At last month's CBB show in Clacton Roger Cotton (depping for Ian on keyboards that night) had told me that his next gigs were with the excellent Buddy Whittington, and if I wanted to come along to any of them to just let him know; upon noticing that Mr. W. and co. were playing in Milton Keynes the night after our Hinckley show a plan formed in my warped mind... so it was then that myself and Shirl stayed the night in a Travelodge just outside M.K. then spent the afternoon in the shopping centre before wending our way out to The Stables in Wavendon. What an excellent venue- I'd not been there before 'though had always heard good things about it, and wasn't disappointed, everything about it is just 'right', if you know what I mean.
Support came from Krissy Matthews. Not yet 17 and clearly an outrageously talented (very) young man, he went down well with an audience clearly ready for some blues guitar- they didn't quite get it from him but he won most of them over by the end of his 30-odd minute set. Leaving aside the fact that he obviously has youth on his side (at his age I don't think I knew which end of a guitar to blow into!) and will therefore develop his art over time I personally found it a bit difficult to listen to after a while- a case of 'too many notes Mozart' perhaps? And doing a cover version of a song as good as 'Iceman' is always a bit dangerous as it can show your own material up if it's a bit limited...
No such problems with Buddy Whittington however- beginning with the classic comment 'let's see if old age and treachery can beat youth and skill' he then played a version of 'You Upset Me Baby' that it's writer would have been proud of, and over the next hour-and-a-half showed himself to be an absolute master of blues guitar. The standout song might have been 'Minor Blues', and the encore of 'Grits Ain't Groceries' saw some fine soloing from the whole band but there was nothing wrong with anything really. Roger introduced me to him after the show, he was talking to Australian guitar slinger Gwyn Ashton (who did a good job of remembering me- I don't think he did at all but is was nice of him to say that he did!) about his upcoming album but took the time to talk to me, ask about my playing, even inviting me to (gulp!) get up and 'play some soul music' with the band sometime. Hmm... here's someone who's played in one of the best known blues bands in the world- John Mayall's Bluesbreakers in case you didn't know- and he's still interested in what other people are doing and what other players are playing.

There's a lesson for us all there don't you think?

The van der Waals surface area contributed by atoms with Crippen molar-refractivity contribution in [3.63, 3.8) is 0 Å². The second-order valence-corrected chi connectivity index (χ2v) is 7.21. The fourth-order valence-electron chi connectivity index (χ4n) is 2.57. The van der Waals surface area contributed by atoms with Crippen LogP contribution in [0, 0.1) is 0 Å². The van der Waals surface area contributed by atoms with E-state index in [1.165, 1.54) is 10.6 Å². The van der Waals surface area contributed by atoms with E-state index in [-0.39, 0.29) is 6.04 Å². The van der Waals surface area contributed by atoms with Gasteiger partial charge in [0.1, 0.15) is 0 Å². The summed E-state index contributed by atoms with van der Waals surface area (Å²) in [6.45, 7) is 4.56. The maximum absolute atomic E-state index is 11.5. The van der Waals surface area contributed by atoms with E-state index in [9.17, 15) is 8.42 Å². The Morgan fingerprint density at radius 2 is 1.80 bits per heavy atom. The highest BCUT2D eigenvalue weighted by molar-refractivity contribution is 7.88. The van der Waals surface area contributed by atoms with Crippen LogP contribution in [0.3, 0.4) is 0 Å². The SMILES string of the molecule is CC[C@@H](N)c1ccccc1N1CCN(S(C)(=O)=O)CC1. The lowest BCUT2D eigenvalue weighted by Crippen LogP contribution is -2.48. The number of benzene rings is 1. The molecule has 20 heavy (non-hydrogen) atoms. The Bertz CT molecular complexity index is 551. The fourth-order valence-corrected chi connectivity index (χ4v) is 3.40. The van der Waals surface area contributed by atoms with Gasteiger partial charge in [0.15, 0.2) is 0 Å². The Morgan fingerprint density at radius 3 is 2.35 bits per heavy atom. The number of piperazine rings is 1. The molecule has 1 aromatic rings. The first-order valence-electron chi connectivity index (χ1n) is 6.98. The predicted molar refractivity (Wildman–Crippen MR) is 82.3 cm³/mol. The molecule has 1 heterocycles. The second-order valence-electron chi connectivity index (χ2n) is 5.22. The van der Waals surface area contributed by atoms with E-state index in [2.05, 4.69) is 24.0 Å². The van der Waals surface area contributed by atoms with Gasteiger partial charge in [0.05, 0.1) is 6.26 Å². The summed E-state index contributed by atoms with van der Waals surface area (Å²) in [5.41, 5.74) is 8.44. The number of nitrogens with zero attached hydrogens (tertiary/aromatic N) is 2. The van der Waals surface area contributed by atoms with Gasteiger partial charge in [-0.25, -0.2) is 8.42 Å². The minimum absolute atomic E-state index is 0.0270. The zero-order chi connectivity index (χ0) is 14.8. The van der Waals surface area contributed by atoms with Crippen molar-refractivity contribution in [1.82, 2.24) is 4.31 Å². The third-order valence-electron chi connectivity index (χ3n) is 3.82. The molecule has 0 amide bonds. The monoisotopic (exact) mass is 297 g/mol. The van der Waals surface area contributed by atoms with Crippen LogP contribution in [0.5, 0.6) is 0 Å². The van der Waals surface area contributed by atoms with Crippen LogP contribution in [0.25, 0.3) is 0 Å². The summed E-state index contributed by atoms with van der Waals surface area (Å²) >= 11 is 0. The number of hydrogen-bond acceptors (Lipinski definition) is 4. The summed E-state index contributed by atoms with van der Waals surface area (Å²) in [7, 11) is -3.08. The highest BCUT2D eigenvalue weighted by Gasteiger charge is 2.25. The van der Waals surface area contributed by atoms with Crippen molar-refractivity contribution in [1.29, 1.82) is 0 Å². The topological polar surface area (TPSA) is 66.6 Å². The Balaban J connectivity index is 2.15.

Thursday, May 07, 2009

Purple Hayes

So- how did you get on with the 'names in the frame' question from last time? Not too good eh? Tell you what, I'll give you until next time to work it out. It's not too hard, honest!

Yeah, I know I said I'd give you the answer this time- but you can't always get what you want, as someone once sang...

Well if it's Thursday it must be string-changing day at We Will Rock You, and indeed it is although Stu and myself spent our time there today attempting to get our work finished before they started rehearsing; we just about managed it, after which it was over to Denmark Street to meet up with Pete from local heroes The Cane Toads who's in the market for a new guitar. Myself and hisself (is that a word?!?) made our way up the stairs to the excellent Angel Music where there were a couple of Gibson Les Paul Juniors deemed by Pete to be worthy of attention. And he wasn't wrong- they are both great rock'n'roll guitars with one being particularly good, leaving him with the ever-popular 'should I/shouldn't I?' dilemma that is oh-so familiar to us guitar junkies... from there it was along to Wunjo Guitars to catch up with Stu (where they've just got some new t-shirts in- I bought one! How sad is that?) before winding our way home, leaving Pete up in the West End pondering furiously.

There's changes afoot for The Chicago Blues Brothers at the moment; we've got a new promoter working on our behalf meaning that next year's gig schedule is already taking shape, as well as a website re-vamp with new content and photos- there's even one of me smiling!
In the course of working with The CBB's (and indeed, Dave Finnegan's Commitments) it has often amused me to answer questions like 'what do you do for a living Leigh?' by saying something like 'I'm Steve Cropper at weekends'. Well, it makes me laugh... since I spent much of yesterday attempting to learn some songs for an upcoming show that CBB producer Pete is putting together I'll hopefully soon also be able to answer 'I'm Chank at weekends'- 'REACH OUT' features music from the Motown record label, which means that us boys and girls in the band have to attempt to recreate the sound of the fabled Funk Brothers, and your humble narrator gets to lock horns with such guitar legends as Robert White, Joe Messina and the mighty Eddie 'Chank' Willis. Focusing mainly on the music of The Temptations and The Four Tops with the likes of Smokey Robinson, Marvin Gaye and Stevie Wonder thrown in, it promises to be a great show- you forget how many fabulous songs were written and recorded by the Motown artists over the last 50 years...